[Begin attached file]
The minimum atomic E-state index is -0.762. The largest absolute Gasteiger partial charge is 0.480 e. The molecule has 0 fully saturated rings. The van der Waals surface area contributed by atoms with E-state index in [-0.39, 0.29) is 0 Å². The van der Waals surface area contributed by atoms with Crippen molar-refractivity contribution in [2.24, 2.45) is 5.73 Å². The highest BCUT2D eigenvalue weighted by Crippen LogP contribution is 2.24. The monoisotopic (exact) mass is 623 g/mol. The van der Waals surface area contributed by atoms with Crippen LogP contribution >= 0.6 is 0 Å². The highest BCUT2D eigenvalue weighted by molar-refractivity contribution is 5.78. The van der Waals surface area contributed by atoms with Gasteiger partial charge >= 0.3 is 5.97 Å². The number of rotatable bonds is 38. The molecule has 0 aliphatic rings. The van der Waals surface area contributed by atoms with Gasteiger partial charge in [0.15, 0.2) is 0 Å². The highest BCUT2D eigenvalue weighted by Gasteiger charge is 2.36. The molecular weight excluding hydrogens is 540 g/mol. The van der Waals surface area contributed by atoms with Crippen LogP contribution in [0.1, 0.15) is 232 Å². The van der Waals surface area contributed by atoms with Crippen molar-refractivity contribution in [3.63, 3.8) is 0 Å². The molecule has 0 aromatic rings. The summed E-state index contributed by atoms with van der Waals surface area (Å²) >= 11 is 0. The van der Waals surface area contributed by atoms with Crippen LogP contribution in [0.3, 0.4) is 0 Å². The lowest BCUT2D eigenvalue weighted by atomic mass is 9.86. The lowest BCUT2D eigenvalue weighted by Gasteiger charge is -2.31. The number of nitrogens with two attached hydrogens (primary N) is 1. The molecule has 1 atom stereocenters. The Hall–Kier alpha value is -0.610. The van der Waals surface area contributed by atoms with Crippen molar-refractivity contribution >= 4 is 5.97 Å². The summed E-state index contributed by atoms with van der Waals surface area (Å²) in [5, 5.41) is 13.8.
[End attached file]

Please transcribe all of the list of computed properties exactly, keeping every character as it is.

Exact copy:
The minimum atomic E-state index is -0.762. The largest absolute Gasteiger partial charge is 0.480 e. The molecule has 0 fully saturated rings. The van der Waals surface area contributed by atoms with E-state index in [-0.39, 0.29) is 0 Å². The van der Waals surface area contributed by atoms with Crippen molar-refractivity contribution in [2.24, 2.45) is 5.73 Å². The highest BCUT2D eigenvalue weighted by Crippen LogP contribution is 2.24. The monoisotopic (exact) mass is 623 g/mol. The van der Waals surface area contributed by atoms with Crippen LogP contribution >= 0.6 is 0 Å². The highest BCUT2D eigenvalue weighted by molar-refractivity contribution is 5.78. The van der Waals surface area contributed by atoms with Gasteiger partial charge >= 0.3 is 5.97 Å². The number of rotatable bonds is 38. The molecule has 0 aliphatic rings. The van der Waals surface area contributed by atoms with Gasteiger partial charge in [0.15, 0.2) is 0 Å². The highest BCUT2D eigenvalue weighted by Gasteiger charge is 2.36. The molecular weight excluding hydrogens is 540 g/mol. The van der Waals surface area contributed by atoms with Crippen LogP contribution in [0.1, 0.15) is 232 Å². The van der Waals surface area contributed by atoms with Crippen molar-refractivity contribution in [3.63, 3.8) is 0 Å². The molecule has 0 aromatic rings. The summed E-state index contributed by atoms with van der Waals surface area (Å²) >= 11 is 0. The van der Waals surface area contributed by atoms with Crippen LogP contribution in [0.3, 0.4) is 0 Å². The lowest BCUT2D eigenvalue weighted by atomic mass is 9.86. The lowest BCUT2D eigenvalue weighted by Gasteiger charge is -2.31. The number of nitrogens with two attached hydrogens (primary N) is 1. The molecule has 1 atom stereocenters. The Hall–Kier alpha value is -0.610. The van der Waals surface area contributed by atoms with Crippen molar-refractivity contribution >= 4 is 5.97 Å². The summed E-state index contributed by atoms with van der Waals surface area (Å²) in [5, 5.41) is 13.8.